Format

Send to

Choose Destination
Trends Microbiol. 2001 Sep;9(9):424-8.

Can bacterial interference prevent infection?

Author information

1
Lawson Health Research Institute, University of Western Ontario, 268 Grosvenor Street, London, Ontario, Canada N6A 4V2. gregor@julian.uwo.ca

Abstract

The concept that one bacterial species can interfere with the ability of another to colonize and infect the host has at its foundation the prerequisite that bacteria must attach to biological surfaces to cause infection. Although this is an over-simplification of pathogenesis, it has led to studies aimed at creating vaccines that block adhesion events. Arguably, the use of commensal bacteria (also referred to as "normal flora", "indigenous" or "autochthonous" microorganisms) to inhibit pathogens has even greater potential than vaccine use, because these bacteria are natural competitors of pathogens and their action does not require host immune stimulation. Exogenous application of commensal organisms (probiotics) has been shown to reduce the risk of infections in the gut, urogenital tract and wound sites. To manipulate and optimize these effects, further studies are required to understand cell signaling amongst commensals and pathogens within biofilms adherent to host tissues. The potential for new therapeutic regimens using probiotics is significant and worthy of further study.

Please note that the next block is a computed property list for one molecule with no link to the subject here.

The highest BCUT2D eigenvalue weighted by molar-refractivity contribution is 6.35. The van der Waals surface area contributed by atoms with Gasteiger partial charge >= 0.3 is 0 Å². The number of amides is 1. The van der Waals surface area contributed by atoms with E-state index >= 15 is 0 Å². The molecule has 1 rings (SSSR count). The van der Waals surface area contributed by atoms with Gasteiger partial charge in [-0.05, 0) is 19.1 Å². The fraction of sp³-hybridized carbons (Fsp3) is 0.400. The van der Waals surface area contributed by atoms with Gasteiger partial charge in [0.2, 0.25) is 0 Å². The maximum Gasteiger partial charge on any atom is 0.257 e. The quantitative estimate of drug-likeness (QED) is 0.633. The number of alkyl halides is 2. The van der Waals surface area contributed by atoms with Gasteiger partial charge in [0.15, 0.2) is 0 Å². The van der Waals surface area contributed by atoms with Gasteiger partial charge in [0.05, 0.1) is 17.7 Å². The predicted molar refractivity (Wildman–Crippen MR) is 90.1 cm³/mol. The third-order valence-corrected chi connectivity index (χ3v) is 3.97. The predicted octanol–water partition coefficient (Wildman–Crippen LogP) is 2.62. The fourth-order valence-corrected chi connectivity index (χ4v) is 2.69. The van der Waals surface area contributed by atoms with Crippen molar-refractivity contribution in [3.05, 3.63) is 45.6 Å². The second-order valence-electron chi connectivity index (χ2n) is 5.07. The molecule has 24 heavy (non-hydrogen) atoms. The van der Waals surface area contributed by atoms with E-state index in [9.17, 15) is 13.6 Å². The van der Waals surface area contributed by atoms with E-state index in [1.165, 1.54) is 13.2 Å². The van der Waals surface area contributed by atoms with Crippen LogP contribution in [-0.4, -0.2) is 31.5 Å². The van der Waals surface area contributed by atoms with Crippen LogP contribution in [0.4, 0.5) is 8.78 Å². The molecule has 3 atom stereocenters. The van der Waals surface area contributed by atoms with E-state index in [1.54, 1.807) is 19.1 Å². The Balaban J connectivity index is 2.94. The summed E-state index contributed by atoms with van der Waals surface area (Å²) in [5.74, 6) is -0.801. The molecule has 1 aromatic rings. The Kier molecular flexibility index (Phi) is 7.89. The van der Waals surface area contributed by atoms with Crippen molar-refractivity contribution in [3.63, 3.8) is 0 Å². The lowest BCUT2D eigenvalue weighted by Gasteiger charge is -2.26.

PMID:
11553454
DOI:
10.1016/s0966-842x(01)02132-1
[Indexed for MEDLINE]

Supplemental Content

Full text links

Icon for Elsevier Science
Loading ...
Support Center